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Organization Won't Rename Star Bearing Putin Slur

Published: July 5, 2014 (Issue # 1818)



  • A certificate showing the adoption of a star named 'Putin-Huilo!'
    Photo: Pale Blue Dot Project

Pale Blue Dot, the organization through which a group of Ukrainian astronomers named a star "Putin-Huilo!," or "Putin is a d*ckhead!," has no plans to rescind the name after discovering its true meaning, the group's founder told The St. Petersburg Times by phone on Friday.

The star, officially designated as KIC 9696936, was adopted through the Pale Blue Dot project, which allows anyone to name a star for a minimum of $10. The proceeds support the research efforts of the White Dwarf Research Corporation, a nonprofit organization dedicated to space research and public education.

"Free speech is now written in the stars," project founder Travis Metcalfe said, pointing out this is not the first time that people have exchanged jabs through their star-naming service.

"We have no plans to censor any of these star adoptions. We appreciate the support for science," Metcalfe added.

The Ukrainian astronomers who named the star drew their inspiration from former Ukrainian Foreign Minister Andriy Deshchytsia, who used the disparaging term to describe Russian President Vladimir Putin during a disorderly protest outside the Russian Embassy in Kiev in June.

Metcalfe said the group named the star some time ago, but only recently did the meaning of the name come to light.

"It says Putin is a d*ckhead, but in Ukrainian so we didn't recognize what it actually said. I wasn't familiar with the term huilo," Metcalfe said. The group only realized what it meant after the Ukrainian astronomers began to publicize their exploits online.

Although Pale Blue Dot keeps its own database, it is the International Astronomical Union that keeps the official record of star names.

"We are actually astronomers, so we know that people cannot name stars," Travis Metcalfe told The St. Petersburg Times by phone on Friday, adding "there's lots of companies out there that do this."

The difference between Pale Blue Dot and the many star-naming services is that "we are the ones that are doing it for science," Metcalfe said, noting the proceeds from the project go toward astronomical research.

The "Putin huilo" slogan, popular among football fans in Ukraine, has became a catchphrase in the aftermath of Russia's annexation of Crimea and has been featured in music videos and printed on an array of T-shirts and accessories.





 


ALL ABOUT TOWN

Thursday, Oct. 2


The celebration of the bicentennial of the birth of Mikhail Lermontov continues with todays free exhibition in the citys Lermontov Library at 19 Liteiny Prospekt. Titled Under the Rustling Wings, the temporary exhibition will feature the costumes and scenery used in the 1917 production of Lermontovs play The Masquerade, which he wrote in 1835 when he was only 21 years old.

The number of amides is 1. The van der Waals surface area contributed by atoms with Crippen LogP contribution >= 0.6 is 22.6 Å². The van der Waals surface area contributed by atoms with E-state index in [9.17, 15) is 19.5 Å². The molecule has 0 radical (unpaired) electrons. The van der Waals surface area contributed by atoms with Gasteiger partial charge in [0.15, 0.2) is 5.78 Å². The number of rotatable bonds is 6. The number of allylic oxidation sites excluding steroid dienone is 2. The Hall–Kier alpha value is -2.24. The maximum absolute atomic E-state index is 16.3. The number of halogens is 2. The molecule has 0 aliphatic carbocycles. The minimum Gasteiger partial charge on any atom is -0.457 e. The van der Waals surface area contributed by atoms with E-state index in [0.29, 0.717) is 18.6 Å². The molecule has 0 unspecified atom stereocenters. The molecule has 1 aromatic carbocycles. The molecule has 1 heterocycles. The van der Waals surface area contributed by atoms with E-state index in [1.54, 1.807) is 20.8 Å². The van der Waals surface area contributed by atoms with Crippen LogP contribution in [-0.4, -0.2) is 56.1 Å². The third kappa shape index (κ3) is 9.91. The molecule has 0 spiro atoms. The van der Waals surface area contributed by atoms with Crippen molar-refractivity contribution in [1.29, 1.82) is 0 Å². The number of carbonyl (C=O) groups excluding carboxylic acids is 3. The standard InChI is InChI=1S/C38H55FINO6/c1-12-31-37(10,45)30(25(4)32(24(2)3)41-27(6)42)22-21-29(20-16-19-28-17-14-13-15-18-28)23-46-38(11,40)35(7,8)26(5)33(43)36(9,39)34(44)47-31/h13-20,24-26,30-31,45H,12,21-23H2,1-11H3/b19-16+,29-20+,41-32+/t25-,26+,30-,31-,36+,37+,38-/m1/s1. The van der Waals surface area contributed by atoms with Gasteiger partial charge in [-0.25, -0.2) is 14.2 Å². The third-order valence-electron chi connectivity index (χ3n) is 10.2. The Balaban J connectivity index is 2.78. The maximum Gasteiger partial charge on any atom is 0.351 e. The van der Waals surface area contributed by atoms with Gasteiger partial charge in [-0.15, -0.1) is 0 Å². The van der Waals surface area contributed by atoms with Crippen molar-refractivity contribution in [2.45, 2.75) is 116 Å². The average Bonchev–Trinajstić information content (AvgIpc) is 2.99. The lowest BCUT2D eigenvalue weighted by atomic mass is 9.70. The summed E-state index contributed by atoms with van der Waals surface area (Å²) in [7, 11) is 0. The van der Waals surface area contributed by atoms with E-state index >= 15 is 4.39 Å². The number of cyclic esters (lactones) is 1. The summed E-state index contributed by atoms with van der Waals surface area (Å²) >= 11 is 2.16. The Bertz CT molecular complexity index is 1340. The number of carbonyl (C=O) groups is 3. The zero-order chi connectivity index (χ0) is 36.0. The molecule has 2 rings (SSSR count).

Friday, Oct. 3


Learn more about how to manage and evaluate employee performance during SPIBAs Human Resources Committee meeting this morning on Employee Assessment: Global and Local Trends. Starting at 9:30 a.m., the discussion will touch on such topics as the partnership between HR and business, reliable assessment strategies and more, with Tatiana Andrianova, the head of the SHL Russia and CIS branch in St. Petersburg, as the featured guest. Confirm your participation by Oct. 2 by emailing office@spiba.ru or calling 325 9091.


AmChams Procurement Committee Meeting is at 9 a.m. this morning in their office in the New St. Isaac Office Center on Ulitsa Yakubovicha.



Saturday, Oct. 4


Wine and cheese lovers will get their chance to revel during Scandinavia Country Club and Spas Wine Market Weekend. Going on today and tomorrow, wining diners can listen to live music, take part in culinary classes and, of course, sample a variety of fine wines from around the world. The cost of admission is 400 rubles ($10.30) for adults and 200 rubles ($5.15) for children.



Sunday, Oct. 5


Look for the latest fall fashions at the Autumn Market today in Freedom Anticafe at 7 Kazanskaya Ulitsa. The minimarket plans to offer clothes more flattering than the puffy jackets that are a staple of the citys cold-weather fashion, while offering the same amount of protection from the biting winds blowing off of the Baltic.



Monday, Oct. 6


SKA St. Petersburg, the citys KHL affiliate, welcomes Slovakian club HC Slovan in a match-up tonight at the Ice Palace near the Prospekt Bolshevikov metro station. The puck drops at 7:30 p.m. and tickets can be purchased on the clubs website or in person at either the arenas box office or the clubs merchandise store on Nevsky Prospekt.



Tuesday, Oct. 7


Learn more about Russias energy industry at the St. Petersburg Energy Forum that begins today and runs through Oct. 10. Attracting industry experts and political and business representatives, the forum plans to welcome more than 350 plus companies and their representatives to discuss the future of Russias largest economic sector.



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